Art[edit]

An ornamental gateway named "Te Kūwaha o Wharetutu" carved by Whiting, from the collection of the Ethnological Museum of Berlin

Whiting also continued to develop his art. He was one of the first Māori artists to illustrate for school publications such as Te Wharekura and Tautoko. He also regularly accepted commissions for large-scale murals including:

He also completed murals for:

  • Otago Museum
  • Television New Zealand
  • Archives New Zealand
  • The Waitangi Tribunal.

His work is featured in the collections of:

Arts administration[edit]

Whiting became involved in arts administration and in 1979 was appointed to the Council for Māori and Pacific Arts (now known as Te Waka Toi). He became the Chairman in 1988.[8] He was also a member and deputy chair of the Queen Elizabeth II Arts Council (now known as Creative New Zealand). In 1995 he was appointed Kaihautū of the Museum of New Zealand Te Papa Tongarewa where he led the exploration of the museum's bicultural processes based on the principles of the Treaty of Waitangi. He worked in partnership with the Chief Executive Officer Cheryll Sotheran on the project to construct and open the new museum building on the Wellington waterfront. He worked with museum staff to develop the Māori exhibitions and care for and display the taonga (treasures) from around New Zealand held by the museum. In particular he led the design and construction of the contemporary marae Rongomaraeroa and the spectacular wharenui Te Hono ki Hawaiki. The marae complex is situated on the fourth floor of the museum and was completed for the new building's opening with a dawn ceremony and pōwhiri on 14 February 1998. This marae is where all of the museum's formal welcome ceremonies are held and is open for the general public to view during the museum's opening hours.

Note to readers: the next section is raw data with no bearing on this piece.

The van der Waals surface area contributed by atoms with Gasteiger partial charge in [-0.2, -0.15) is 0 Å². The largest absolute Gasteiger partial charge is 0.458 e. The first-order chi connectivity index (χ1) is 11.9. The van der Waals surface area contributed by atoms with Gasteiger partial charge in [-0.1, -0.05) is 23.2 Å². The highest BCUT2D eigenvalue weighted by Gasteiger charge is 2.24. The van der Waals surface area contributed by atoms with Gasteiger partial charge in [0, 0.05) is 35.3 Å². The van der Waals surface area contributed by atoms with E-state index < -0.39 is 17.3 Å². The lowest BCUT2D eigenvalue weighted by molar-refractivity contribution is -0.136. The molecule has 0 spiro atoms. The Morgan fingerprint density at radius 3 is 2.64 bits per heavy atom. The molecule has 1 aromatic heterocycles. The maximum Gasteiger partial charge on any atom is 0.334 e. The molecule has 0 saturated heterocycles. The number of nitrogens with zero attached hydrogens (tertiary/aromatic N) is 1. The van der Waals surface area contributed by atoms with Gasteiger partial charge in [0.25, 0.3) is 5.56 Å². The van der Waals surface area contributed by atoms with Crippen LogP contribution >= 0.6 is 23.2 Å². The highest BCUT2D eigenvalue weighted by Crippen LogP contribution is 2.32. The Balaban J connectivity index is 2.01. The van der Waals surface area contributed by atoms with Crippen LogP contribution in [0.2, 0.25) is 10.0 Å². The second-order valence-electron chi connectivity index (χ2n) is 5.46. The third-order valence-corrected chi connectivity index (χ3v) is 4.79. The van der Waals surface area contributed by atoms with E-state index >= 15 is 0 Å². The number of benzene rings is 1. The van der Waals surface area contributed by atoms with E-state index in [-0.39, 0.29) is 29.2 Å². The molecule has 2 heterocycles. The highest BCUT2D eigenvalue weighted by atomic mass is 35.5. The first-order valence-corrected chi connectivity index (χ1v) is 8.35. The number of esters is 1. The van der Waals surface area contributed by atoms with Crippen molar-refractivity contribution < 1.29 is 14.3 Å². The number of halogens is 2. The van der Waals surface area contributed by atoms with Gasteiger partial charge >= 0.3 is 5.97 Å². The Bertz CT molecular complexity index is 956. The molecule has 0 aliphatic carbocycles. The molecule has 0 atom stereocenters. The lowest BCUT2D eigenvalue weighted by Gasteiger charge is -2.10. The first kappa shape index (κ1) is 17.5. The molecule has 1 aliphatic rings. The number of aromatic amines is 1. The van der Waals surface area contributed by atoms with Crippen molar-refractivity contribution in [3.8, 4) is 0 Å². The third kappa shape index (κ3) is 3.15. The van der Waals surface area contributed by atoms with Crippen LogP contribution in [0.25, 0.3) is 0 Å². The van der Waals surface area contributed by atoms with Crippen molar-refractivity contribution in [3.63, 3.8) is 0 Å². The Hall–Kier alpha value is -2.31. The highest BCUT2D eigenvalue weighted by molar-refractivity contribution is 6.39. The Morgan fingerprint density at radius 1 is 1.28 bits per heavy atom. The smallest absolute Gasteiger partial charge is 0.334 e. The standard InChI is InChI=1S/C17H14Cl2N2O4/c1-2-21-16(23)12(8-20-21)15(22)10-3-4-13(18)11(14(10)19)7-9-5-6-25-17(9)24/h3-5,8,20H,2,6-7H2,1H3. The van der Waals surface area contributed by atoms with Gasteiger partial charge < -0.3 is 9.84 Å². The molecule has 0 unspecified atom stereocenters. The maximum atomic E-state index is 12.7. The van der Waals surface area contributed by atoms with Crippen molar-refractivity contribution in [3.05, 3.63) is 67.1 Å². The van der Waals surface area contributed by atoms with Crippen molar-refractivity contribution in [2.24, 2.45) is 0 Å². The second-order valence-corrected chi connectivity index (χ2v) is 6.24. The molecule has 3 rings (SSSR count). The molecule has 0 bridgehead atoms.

After leaving the Museum of New Zealand Te Papa Tongarewa he was appointed kaumātua to Tourism New Zealand in December 2000. His role was to provide advice and ensure that Maāori culture was correctly portrayed when Tourism New Zealand marketed New Zealand as an international visitor destination. The successful 100% Pure New Zealand global marketing campaign featured Māori culture as a point of difference from other international destinations and Tourism New Zealand wanted to ensure that any portrayal of Māori culture was sensitive and culturally acceptable, but also innovative and contemporary.[9]

Contemporary wharenui and marae[edit]